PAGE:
realemu – software emulation of /dev/realmode


aux/realemu [ -Dpt ] [ -s srvname ] [ -m mountpoint ]


Originally, kernel provided /dev/realmode files with the arch(3) device to access and call the BIOS.

Interrupts had to be disabled and the processor was switched in the legacy 16-bit realmode with memory protection disabled to execute BIOS code.

This is problematic in case the BIOS reprograms hardware currently used by the operating system or when it reenables interrupts or just crashes. This will freeze or reboot the machine with no way to recover or diagnose the problem.

To avoid this, realemu is used to emulate the execution of the BIOS routines by interpreting the machine instructions and intercepting dangerous actions that would compromise the systems stability.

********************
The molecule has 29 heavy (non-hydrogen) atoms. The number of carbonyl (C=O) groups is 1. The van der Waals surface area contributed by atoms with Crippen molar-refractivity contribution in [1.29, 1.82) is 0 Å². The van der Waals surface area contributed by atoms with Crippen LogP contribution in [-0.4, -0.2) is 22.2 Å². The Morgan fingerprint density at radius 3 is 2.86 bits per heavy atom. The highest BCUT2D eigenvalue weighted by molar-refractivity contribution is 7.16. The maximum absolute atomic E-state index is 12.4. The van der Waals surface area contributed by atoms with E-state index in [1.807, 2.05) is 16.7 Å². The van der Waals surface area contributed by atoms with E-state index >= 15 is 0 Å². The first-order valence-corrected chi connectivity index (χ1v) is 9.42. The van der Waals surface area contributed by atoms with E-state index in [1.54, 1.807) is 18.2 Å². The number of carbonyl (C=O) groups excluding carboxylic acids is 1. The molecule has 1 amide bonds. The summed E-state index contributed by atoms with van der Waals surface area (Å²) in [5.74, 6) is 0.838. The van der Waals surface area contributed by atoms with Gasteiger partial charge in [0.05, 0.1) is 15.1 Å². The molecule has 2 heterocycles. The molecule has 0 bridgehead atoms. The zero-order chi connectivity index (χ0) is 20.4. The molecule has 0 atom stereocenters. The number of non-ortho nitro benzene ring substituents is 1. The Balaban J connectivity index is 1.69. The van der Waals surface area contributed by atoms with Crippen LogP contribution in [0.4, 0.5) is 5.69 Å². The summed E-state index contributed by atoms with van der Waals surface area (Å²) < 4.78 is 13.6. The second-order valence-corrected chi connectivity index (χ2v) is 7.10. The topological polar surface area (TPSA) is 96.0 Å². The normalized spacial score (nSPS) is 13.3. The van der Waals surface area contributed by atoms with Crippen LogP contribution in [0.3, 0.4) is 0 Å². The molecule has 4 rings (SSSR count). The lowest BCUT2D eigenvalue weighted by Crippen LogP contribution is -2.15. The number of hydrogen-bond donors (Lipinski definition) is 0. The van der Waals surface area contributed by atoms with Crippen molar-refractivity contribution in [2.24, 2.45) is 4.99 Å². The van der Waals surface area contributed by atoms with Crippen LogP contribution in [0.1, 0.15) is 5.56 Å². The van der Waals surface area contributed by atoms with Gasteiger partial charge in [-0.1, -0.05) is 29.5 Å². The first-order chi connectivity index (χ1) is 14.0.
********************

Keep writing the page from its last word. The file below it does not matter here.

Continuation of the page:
Running realemu with no arguments, it mounts itself before /dev and replaces the original /dev/realmode file in the current namespace.

Then programs like vga(8) can use it to make their BIOS calls.

The D flag will enable debug messages for 9P. The p and t flags control tracing of i/o port access and cpu instructions to stderr (fd 2).

When a srvname is given with the s argument, the default mountpoint is ignored and a 9P channel is created in /srv that can be used to mount the filesystem from another namespace. If a mountpoint is given before the srvname argument then it is ignored, otherwise it will be used.


The realemu process is only needed when accessing /dev/realmode. To invoke a subshell so that realemu exits normally after aux/vga completes:


% @{rfork n; aux/realemu; aux/vga -m vesa -l $vgasize}




vga(8), arch(3)


Realemu first appeared in 9front (April, 2011).